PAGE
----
Though one in four pregnancies ends in loss, miscarriage is shrouded in such secrecy and stigma that the woman who experiences it often feels deeply isolated, unsure how to process her grief. Her body seems to have betrayed her. Her confidence in the goodness of God is rattled. Her loved ones don’t know what to say. Her heart is broken. She may feel guilty, ashamed, angry, depressed, confused, or alone.
With vulnerability and tenderness, Adriel Booker shares her own experience of three consecutive miscarriages, as well as the stories of others. She tackles complex questions about faith and suffering with sensitivity and clarity, inviting women to a place of grace, honesty, and hope in the redemptive purposes of God without offering religious cliches and pat answers. She also shares specific, practical resources, such as ways to help guide children through grief, suggestions for memorializing your baby, and advice on pregnancy after loss, as well as a special section for loved ones.
Out May 1, 2018
I received this book in exchange for my honest review.
This is a topic that I’m more than familiar with. I’ve had six miscarriages throughout my marriage with the last one nearly killing me in 2008. At that time, there was very little out there on the topic like this book that would offer help and understanding with current up-to-date information to share.
So when I saw this listed with Baker Books, I had to get it for reviewing. After reading the book, I let it sit for a few days. There were many things that I didn’t agree with that the author shared but she was bang on for a lot more. Of course, how I handle my emotions and another would when it comes to loss, well we are all individuals. So with keeping that in mind, I would offer the following:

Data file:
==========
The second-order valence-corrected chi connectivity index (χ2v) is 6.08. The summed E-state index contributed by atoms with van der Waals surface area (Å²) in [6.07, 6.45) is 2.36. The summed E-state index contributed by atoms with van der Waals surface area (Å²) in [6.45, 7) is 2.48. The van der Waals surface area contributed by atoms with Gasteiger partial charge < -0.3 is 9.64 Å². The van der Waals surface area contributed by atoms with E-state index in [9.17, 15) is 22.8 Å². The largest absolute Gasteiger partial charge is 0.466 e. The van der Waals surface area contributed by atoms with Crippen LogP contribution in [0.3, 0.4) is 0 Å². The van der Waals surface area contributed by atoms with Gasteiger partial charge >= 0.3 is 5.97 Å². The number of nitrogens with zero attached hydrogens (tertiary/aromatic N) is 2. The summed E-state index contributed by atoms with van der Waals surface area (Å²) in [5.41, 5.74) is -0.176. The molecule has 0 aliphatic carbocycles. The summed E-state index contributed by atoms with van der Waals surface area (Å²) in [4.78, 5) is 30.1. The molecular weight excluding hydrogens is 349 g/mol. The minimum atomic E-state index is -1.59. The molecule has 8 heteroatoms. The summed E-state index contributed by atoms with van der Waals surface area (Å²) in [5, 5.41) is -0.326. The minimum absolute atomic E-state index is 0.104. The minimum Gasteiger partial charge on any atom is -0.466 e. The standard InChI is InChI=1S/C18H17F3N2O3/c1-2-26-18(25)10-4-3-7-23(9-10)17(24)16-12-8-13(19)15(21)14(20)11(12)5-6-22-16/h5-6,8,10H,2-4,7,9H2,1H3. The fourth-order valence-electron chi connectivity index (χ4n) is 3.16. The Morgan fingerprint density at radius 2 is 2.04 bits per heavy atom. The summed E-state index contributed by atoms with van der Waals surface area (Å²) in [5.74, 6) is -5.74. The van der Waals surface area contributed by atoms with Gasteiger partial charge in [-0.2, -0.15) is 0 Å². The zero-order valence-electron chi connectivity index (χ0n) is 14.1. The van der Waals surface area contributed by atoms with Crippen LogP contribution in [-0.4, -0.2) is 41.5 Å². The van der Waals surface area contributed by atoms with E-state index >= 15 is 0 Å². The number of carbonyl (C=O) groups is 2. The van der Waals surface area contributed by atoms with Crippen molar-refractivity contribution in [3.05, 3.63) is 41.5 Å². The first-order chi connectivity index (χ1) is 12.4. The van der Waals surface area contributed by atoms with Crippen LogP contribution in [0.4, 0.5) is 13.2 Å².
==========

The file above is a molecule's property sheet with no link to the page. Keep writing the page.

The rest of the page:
There is a strong Christian element in this book. Where the author makes assumptions that “your body betrayed you.., I would say the opposite. We miscarry for reasons, mainly physical. The pregnant body knows when things are just not right with a pregnancy and it is my belief, that the body rids itself of a pregnancy when whatever is wrong is critical. I had difficulty carrying a child, knew I’d have issues. Also, I have a special needs child, that my body did not reject because other than her disorder, there was nothing wrong with the pregnancy. Anything that came up, happened much later after Katie was born–things that we could deal with medically.
I think a woman’s body is an amazing device for reproduction, made in such a way to bring life into the world. Sometimes, this is not possible, but it doesn’t mean there’s something ‘wrong’ with the woman. I strongly believe, that her purpose in life is not to be a mother but to be something else, perhaps, a doctor, researcher, best friend, good wife, lovely and fun auntie… whatever it is, not having children doesn’t mean she is less a woman.
The best advice I can offer anyone who knows of someone who’s suffered a miscarriage is to be compassionate but not patronizing, strong but not invasive. Time does heal, I would know.
The other thing I can say, is for the woman who’s suffered to be honest with herself… there will be pain and feelings of loss, so grieve, then take care of yourself. If you love children that much, then involve yourself with children’s groups– it does help. I opened a dance studio for over 22 years using my background, and I have “many children” now because of it.
Be a mentor. As a published author, I go to many places and talk to kids, share my Iggy Squiggles series with them and talk about writing. I have a ball, and yup, kids do say the funniest things.
Do not close yourself off. Get out in the sunshine and thank God you are alive every day, because life is very precious, even yours.
I gave this book: